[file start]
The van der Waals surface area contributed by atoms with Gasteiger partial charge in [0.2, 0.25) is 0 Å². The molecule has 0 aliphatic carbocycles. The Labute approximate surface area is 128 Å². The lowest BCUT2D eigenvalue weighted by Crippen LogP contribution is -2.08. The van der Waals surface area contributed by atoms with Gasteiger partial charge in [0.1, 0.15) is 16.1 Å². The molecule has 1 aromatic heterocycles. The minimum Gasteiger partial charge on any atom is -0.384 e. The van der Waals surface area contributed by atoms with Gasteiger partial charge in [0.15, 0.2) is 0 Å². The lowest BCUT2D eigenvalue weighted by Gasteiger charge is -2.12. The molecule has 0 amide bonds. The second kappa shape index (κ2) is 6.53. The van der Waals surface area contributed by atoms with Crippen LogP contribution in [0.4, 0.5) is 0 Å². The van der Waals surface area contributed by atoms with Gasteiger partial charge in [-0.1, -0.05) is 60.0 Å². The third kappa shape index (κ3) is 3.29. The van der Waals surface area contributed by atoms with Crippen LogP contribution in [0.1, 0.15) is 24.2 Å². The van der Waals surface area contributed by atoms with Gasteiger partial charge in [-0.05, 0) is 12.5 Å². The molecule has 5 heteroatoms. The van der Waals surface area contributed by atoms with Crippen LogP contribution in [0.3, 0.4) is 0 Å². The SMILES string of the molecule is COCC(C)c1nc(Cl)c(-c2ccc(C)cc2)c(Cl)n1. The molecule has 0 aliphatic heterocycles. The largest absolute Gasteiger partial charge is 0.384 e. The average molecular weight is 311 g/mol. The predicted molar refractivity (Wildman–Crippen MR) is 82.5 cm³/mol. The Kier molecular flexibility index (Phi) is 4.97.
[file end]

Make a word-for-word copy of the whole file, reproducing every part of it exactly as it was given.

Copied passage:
The van der Waals surface area contributed by atoms with Gasteiger partial charge in [0.2, 0.25) is 0 Å². The molecule has 0 aliphatic carbocycles. The Labute approximate surface area is 128 Å². The lowest BCUT2D eigenvalue weighted by Crippen LogP contribution is -2.08. The van der Waals surface area contributed by atoms with Gasteiger partial charge in [0.1, 0.15) is 16.1 Å². The molecule has 1 aromatic heterocycles. The minimum Gasteiger partial charge on any atom is -0.384 e. The van der Waals surface area contributed by atoms with Gasteiger partial charge in [0.15, 0.2) is 0 Å². The lowest BCUT2D eigenvalue weighted by Gasteiger charge is -2.12. The molecule has 0 amide bonds. The second kappa shape index (κ2) is 6.53. The van der Waals surface area contributed by atoms with Crippen LogP contribution in [0.4, 0.5) is 0 Å². The van der Waals surface area contributed by atoms with Gasteiger partial charge in [-0.1, -0.05) is 60.0 Å². The third kappa shape index (κ3) is 3.29. The van der Waals surface area contributed by atoms with Crippen LogP contribution in [0.1, 0.15) is 24.2 Å². The van der Waals surface area contributed by atoms with Gasteiger partial charge in [-0.05, 0) is 12.5 Å². The molecule has 5 heteroatoms. The van der Waals surface area contributed by atoms with Crippen LogP contribution in [0.3, 0.4) is 0 Å². The SMILES string of the molecule is COCC(C)c1nc(Cl)c(-c2ccc(C)cc2)c(Cl)n1. The molecule has 0 aliphatic heterocycles. The largest absolute Gasteiger partial charge is 0.384 e. The average molecular weight is 311 g/mol. The predicted molar refractivity (Wildman–Crippen MR) is 82.5 cm³/mol. The Kier molecular flexibility index (Phi) is 4.97.